Limitations of the Study
Despite the contribution that this study makes to the literature, it has several limitations. First, the use of a cross-sectional survey means that causal factors are undetermined, and these should be investigated in a longitudinal study. Second, the migration stress scale was developed to explore the specific issues that are faced by migrant workers in Shanghai. Initial validation with factor analysis was conducted; however, more rigorous validation of the two scales is needed. In the absence of local norms for the BSI, this study adopted the criterion cutoffs suggested by Ritsner et al. (2000). Future studies should aim to develop local norms for the BSI. Finally, this study examined the situation of migrant workers in Shanghai and may not be generalizable to migrant workers in other parts of China.
Original manuscript received November 28, 2006
Final revision received June 3, 2008
Accepted June 27, 2008
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Daniel Fu Keung Wong, PhD, is associate professor, School of Nursing and Social Work Faculty of Medicine, Dentistry and Health Sciences, University of Melbourne, Level 5, 234 Queensberry Street, Carlton, Melbourne, Victoria, Australia, 3053; e-mail : email@example.com. Grace Leung, PhD, is a teaching consultant, University of Hong Kong.
Table 1: Sociodemographic Characteristics of Male and Female Migrant Workers All Migrants Male (N = 475) (n = 236) Characteristic n (%) n (%) Sociodemographics Age 18-25 266 (56) 128 (54.2) 26-45 209 (44) 108 (45.8) Education Primary and junior 364 (76.8) 170 (72.3) secondary Senior secondary 110 (23.2) 65 (27.7) and tertiary Employment Full-time 440 (67.8) 221 (95.3) Part-time 20 (32.2) 11 (4.7) Job type Manual work 193 (41.8) 91 (41.4) Service work 182 (38.5) 90 (40.9) Self-employment 98 (19.7) 39 (17.7) Monthly salary Below RMB 800 170 (36) 50 (72) Over RMB 800 305 (64) 186 (76) Marital status Single 153 (32.2) 162 (68.6) Married 322 (67.8) 74 (31.4) Duration of stay Less than a year 247 (52) 117 (49.6) More than a year 228 (48) 119 (50.4) Living arrangement Living alone or as 339 (71.4) 166 (70.3) a family unit Sharing flats, living 136 (28.6) 70 (29.7) in hostels Fisher's Female Exact (n = 238) Test/[chi Characteristic n (%) square] Sociodemographics Age p = .52 18-25 137 (57.6) 26-45 101 (42.4) Education p = .01 Primary and junior 194 (81.5) secondary Senior secondary 44 (18.5) and tertiary Employment p = .41 Full-time 222 (96.15) Part-time 9 (3.9) Job type [chi square] = 3.87, p = .28 Manual work 101 (44.9) Service work 73 (32.4) Self-employment 51 (22.7) Monthly salary p = .001 Below RMB 800 120 (50.4) Over RMB 800 118 (49.6) Marital status p = .40 Single 160 (67.2) Married 78 (32.8) Duration of stay p = .18 Less than a year 129 (54.2) More than a year 109 (45.8) Living arrangement p = .32 Living alone or as 173 (72.7) a family unit Sharing flats, living 65 (27.3) in hostels Note: RMR = renminbi. Table 2: Mental Health of Male and Female Migrant Workers (N = 475) Male Mentally Mentally Healthy Unhealthy (n = 177) (n = 59) Brief Symptom (75%) (25%) Inventory (BSI) M (SD) M (SD) Overall BSI 0.16 (0.12) 0.72 (0.28) Psychoticism 0.15 (0.19) 0.65 (0.38) Somatization 0.10 (0.15) 0.52 (0.41) Depression 0.12 (0.17) 0.76 (0.52) Hostility 0.20 (0.25) 0.86 (0.65) Phobic anxiety 0.11 (018) 0.58 (0.44) Obsession-compulsion 0.28 (0.30) 1.00 (0.40) Anxiety 0.05 (0.12) 0.52 (0.48) Paranoid ideation 0.20 (0.25) 0.73 (0.39) Interpersonal sensitivity 0.27 (0.34) 1.01 (0.58) Female Mentally Mentally Healthy Unhealthy (n = 218) (n = 14) Brief Symptom (94%) (6%) Inventory (BSI) M (SD) M (SD) Overall BSI 0.25 (0.19) 1.07 (0.27) Psychoticism 0.17 (0.21) 0.71 (0.48) Somatization 0.19 (0.23) 1.08 (0.49) Depression 0.27 (0.29) 1.29 (0.63) Hostility 0.31 (0.33) 1.11 (0.30) Phobic anxiety 0.26 (0.29) 1.19 (0.54) Obsession-compulsion 0.40 (0.33) 1.46 (0.69) Anxiety 0.16 (0.21) 0.83 (0.43) Paranoid ideation 0.25 (0.27) 1.04 (0.57) Interpersonal sensitivity 0.33 (0.33) 1.12 (0.80) Note: All ps = .00. Table 3: Hierarchical Regression (OLS) of Mental Health of Male and Female Migrant Workers on Migration Stress and Social Support Predictors B SE [R.sup.2] Male sample (N = 236) Step 1 Migration stress 0.25 Financial and employment 0.20 *** 0.04 difficulties Cultural differences 0.17 0.05 Lack of social life 0.04 0.04 Difficulties in interpersonal 0.29 *** 0.05 relationships Step 2 0.30 Social support Emotional support -0.02 0.04 Social companionship support -0.23 *** 0.05 Instrumental support -0.14 * 0.05 Self-esteem support -0.05 0.06 [R.sup.2] F Predictors Change Change Male sample (N = 236) Step 1 Migration stress 0.25 19.47 *** Financial and employment difficulties Cultural differences Lack of social life Difficulties in interpersonal relationships Step 2 0.05 3.78 * Social support Emotional support Social companionship support Instrumental support Self-esteem support Predictors B SE [R.sup.2] Female sample (N = 238) Step 1 Migration stress 0.31 Financial and employment 0.21 * 0.04 difficulties Cultural differences 0.14 0.04 Lack of social life 0.05 0.04 Difficulties in interpersonal 0.28 *** 0.05 relationships Step 2 0.35 Social support Emotional support -0.00 0.04 Social companionship support -0.15 * 0.04 Instrumental support -0.10 0.04 Self-esteem support -0.13 * 0.05 [R.sup.2] F Predictors Change Change Female sample (N = 238) Step 1 Migration stress 0.31 26.26 *** Financial and employment difficulties Cultural differences Lack of social life Difficulties in interpersonal relationships Step 2 0.04 3.38 * Social support Emotional support Social companionship support Instrumental support Self-esteem support Note: OLS = ordinary least squares. * p < .05. *** p < .001. Table 4: Moderating Effects of Social Companionship Support and Esteem Support on Migration Stress and Mental Health of Female Migrant Workers (Using Hierarchical Regression OLS Model) Step 1 Step 2 Step 3 Predictors B B B Migration stress 0.54 *** 0.50 *** 0.54 *** Social companionship -0.11 * -0.16 * Migration stress x social companionship -1.02 *** [R.sup.2] 0.29 0.30 0.32 F change 96.54 *** 3.8 * 7.50 *** [R.sup.2] 0.29 0.01 0.02 Step 1 Step 2 Step 3 Predictors B B B Migration stress 0.54 *** 0.53 *** 0.14 *** Esteem support -0.12* 0.11 Migration stress x esteem support -0.64 [R.sup.2] 0.29 0.30 0.30 F change 96.54 *** 4.61 * 1.32 [R.sup.2] 0.29 0.10 0.00 Note: OLS = ordinary least squares. * p < .05. *** p < .001.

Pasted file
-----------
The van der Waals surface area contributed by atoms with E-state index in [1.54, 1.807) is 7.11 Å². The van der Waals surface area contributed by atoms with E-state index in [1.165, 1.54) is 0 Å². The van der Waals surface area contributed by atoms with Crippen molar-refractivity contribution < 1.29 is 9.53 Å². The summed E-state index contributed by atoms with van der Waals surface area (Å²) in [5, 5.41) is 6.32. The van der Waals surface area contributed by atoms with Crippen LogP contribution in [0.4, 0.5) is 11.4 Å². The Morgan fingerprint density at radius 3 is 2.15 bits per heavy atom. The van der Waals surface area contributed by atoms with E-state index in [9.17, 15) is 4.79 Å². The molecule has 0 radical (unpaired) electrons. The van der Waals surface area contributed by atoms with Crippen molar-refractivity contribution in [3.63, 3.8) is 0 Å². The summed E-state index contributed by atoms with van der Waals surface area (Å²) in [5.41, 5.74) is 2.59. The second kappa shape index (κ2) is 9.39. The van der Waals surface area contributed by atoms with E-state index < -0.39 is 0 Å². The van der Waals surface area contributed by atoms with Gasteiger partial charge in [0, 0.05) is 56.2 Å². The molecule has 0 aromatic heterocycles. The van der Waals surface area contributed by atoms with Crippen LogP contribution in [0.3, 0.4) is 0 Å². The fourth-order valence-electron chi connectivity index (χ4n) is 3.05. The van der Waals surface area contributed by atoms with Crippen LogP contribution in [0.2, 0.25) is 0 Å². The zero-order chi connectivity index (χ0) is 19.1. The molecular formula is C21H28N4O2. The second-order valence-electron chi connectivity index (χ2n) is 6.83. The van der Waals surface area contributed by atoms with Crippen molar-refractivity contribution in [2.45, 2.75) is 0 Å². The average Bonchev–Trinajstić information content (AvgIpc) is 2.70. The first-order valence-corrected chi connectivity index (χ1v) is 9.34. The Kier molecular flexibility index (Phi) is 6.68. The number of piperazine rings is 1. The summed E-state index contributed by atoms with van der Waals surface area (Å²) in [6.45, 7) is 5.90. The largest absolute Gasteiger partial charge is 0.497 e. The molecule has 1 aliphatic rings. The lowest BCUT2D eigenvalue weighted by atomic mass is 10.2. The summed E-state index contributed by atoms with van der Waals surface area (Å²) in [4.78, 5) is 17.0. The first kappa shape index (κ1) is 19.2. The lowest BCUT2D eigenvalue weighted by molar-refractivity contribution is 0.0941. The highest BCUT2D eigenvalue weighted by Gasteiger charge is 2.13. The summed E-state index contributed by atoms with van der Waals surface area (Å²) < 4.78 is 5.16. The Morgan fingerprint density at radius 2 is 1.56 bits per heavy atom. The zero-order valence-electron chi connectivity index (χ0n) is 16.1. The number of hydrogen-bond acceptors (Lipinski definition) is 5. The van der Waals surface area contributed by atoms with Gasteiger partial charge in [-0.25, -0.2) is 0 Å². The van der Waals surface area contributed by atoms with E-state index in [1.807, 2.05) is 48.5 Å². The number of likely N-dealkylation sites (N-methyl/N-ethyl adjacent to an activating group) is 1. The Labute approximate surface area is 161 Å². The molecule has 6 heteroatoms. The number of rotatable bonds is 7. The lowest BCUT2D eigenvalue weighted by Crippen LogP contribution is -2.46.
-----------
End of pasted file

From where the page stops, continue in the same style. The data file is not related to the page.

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|Author:||Wong, Daniel Fu Keung; Leung, Grace|
|Publication:||Health and Social Work|
|Date:||Nov 1, 2008|